UNICEF South Sudan urgently needs US$ 75 million for children affected by humanitarian crisis ahead of rainy season
South Sudan appeal part of UNICEF’s annual global appeal for children – largest ever this year
JUBA, 21 February 2014 – UNICEF appealed today for US$ 75 million for South Sudan as part of its Humanitarian Action for Children 2014 (HAC) appeal. The annual global appeal, launched today in Geneva, was for almost US$2.2 billion for 50 countries, to provide life-saving humanitarian assistance in 2014 to 85 million people, including 59 million children, who face conflict, natural disasters and other complex emergencies. The HAC appeal highlights the daily challenges faced by children in humanitarian crises, the support required to help them survive and thrive, and the results that are possible even in the most difficult circumstances.
“I have just returned from South Sudan, the latest large-scale conflict to disrupt the lives of millions of innocent children. Over 400,000 children and their families have been displaced by the conflict, and over 3.2 million people are in need of humanitarian assistance. The rainy season is coming and we need to preposition supplies and reinforce essential services, for which we need urgent funding to prevent a catastrophe,” said Ted Chaiban, UNICEF’s Director of Emergency Programmes.
Following the violence that broke out in December 2013, over 700,000 people have been displaced within the country and more than 150,000 others have sought refuge in neighbouring countries. UNICEF is working with partners to provide children and their families with water and sanitation, making provisions so that bore holes and latrines will be elevated before the floods that the rainy season will bring. It is reaching children with health and nutrition services, supporting vaccinations against diseases such as measles that can quickly become deadly. UNICEF is also providing safe places for children to learn and play, and helping to reunite children separated from their families.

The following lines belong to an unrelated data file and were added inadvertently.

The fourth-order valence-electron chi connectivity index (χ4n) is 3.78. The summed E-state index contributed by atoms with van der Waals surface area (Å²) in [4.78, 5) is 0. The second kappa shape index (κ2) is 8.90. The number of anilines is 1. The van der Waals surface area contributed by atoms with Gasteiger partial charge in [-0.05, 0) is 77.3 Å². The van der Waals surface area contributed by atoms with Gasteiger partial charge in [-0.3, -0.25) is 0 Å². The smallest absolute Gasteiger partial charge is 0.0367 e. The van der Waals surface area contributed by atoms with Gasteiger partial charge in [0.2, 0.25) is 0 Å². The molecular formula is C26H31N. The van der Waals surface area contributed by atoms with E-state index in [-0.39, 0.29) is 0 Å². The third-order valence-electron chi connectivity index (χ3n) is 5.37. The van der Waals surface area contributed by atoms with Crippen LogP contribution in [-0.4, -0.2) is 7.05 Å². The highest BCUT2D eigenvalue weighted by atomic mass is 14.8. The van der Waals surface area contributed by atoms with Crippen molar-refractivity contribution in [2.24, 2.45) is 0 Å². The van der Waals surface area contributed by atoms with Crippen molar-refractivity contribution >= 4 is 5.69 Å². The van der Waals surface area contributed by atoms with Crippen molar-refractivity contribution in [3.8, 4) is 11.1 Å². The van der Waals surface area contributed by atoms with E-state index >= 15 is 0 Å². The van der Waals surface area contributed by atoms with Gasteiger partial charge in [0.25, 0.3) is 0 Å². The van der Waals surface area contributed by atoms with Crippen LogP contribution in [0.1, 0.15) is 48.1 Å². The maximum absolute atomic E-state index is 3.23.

Funds raised by the appeal will also help UNICEF in its work with partners to strengthen communities’ abilities to cope with future conflict or natural disaster shocks, by reinforcing national preparedness systems and developing resilience among children and communities.
“Children are always the most vulnerable group in emergencies, facing a high risk of violence, exploitation, disease and neglect,” Chaiban said. “But when support is made available, we can change the lives of children for the better,” he added.
Contributions to UNICEF’s 2014 appeal will allow the organization to build on its work in 2013, during which the following global results were achieved:
UNICEF particularly seeks resources that are not ear-marked for specific programmes or emergencies. This would allow the agency to respond to underfunded emergencies or where the needs are greatest; to apply innovative solutions to complex situations; and to integrate early recovery programming in large-scale emergencies.
For more information about UNICEF South Sudan and its work visit: http://www.unicef.org/southsudan
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To download the Humanitarian Action for Children 2014 report please click here: http://www.unicef.org/appeals/files/HAC_2014_South_Sudan_-_FINAL.pdf
For more information, please contact:
Doune Porter, Chief, Strategic Communication, UNICEF South Sudan
Mercy Kolok, Communication Officer, UNICEF South Sudan